4. Excess Albumin
Albumin is a kind of protein that your liver synthesizes on its own. It is an essential protein that helps to carry vitamins, hormones, and enzymes to different parts of the body. But, overconsumption of external albumin can take a toll on your digestive system. So, excess albumin may not break down and deposit in your lymphatic system.
Egg white is a rich resource of albumin. When your system fails to break down albumin, it clogs up the lymphatic system causing inflammations. It may also lead to acne.
5. Leaky Gut Syndrome
This is a medical condition in which toxins in your stomach pass into your bloodstream. There are some known culprits of this gastrointestinal issue, such as milk products, corn, soy, gluten, and, of course, eggs.
How To Know If Eggs Are Causing Acne?
The best way to know whether eggs are the reason behind your acne or any inflammation is to stop consuming eggs for a month. If eggs were the trigger of your zits or rashes, they would reduce within 10-15 days of egg elimination from your diet.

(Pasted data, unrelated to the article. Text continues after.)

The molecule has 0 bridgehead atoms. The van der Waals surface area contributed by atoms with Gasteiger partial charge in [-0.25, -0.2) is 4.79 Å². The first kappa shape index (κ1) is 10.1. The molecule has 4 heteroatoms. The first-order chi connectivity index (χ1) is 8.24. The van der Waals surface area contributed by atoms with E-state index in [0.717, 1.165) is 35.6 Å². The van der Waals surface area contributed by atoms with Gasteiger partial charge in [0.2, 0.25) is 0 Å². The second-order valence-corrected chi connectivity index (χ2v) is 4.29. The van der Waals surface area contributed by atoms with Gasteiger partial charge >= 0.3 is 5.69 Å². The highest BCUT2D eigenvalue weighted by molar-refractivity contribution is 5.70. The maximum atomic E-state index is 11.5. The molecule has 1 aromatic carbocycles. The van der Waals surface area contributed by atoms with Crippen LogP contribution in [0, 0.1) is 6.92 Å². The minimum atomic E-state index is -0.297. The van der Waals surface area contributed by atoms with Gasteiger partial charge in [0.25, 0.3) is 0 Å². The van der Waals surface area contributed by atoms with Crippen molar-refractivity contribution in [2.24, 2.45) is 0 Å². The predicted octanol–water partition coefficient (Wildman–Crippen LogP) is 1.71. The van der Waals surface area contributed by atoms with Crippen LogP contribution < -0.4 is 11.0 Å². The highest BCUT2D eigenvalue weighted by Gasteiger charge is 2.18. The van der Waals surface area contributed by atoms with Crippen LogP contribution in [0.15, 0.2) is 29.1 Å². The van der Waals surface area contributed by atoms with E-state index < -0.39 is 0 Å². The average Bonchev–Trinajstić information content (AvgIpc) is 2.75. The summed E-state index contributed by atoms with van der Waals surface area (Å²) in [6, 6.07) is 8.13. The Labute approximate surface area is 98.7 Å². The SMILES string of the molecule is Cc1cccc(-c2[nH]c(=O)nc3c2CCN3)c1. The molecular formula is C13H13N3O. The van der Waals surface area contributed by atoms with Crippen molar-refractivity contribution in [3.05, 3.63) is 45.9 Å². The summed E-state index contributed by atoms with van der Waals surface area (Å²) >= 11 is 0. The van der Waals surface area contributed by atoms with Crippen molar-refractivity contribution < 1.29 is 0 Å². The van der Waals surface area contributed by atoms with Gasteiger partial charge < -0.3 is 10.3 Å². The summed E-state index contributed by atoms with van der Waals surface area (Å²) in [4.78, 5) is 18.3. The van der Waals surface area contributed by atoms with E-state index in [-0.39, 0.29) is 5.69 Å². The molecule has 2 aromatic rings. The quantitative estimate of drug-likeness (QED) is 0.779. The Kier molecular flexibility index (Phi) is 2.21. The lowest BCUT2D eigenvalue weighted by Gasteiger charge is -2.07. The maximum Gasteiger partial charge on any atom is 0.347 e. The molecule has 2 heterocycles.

For the most effective testing, you should also avoid egg-containing baked items. If you confirm that egg is the culprit behind your skin zits, you can either completely avoid eggs or try to find out the egg tolerance capacity of your system.
When finding your egg tolerance threshold, remember that everybody is different and has their own unique threshold. Slow reintroduction can be an effective way to find your individual threshold. You can start with one egg and wait for a week to see if any visible effect is there. If eggs are the reason for your breakout, it will happen within three days of egg consumption.
In this way, you can start with one egg once a week. As the goal is to determine how much egg you can consume without any problem, you can slowly increase the number of eggs as the days pass and check. However, it is advisable to avoid consuming any food item that causes inflammation.
Precautions To Take If Eggs Cause Acne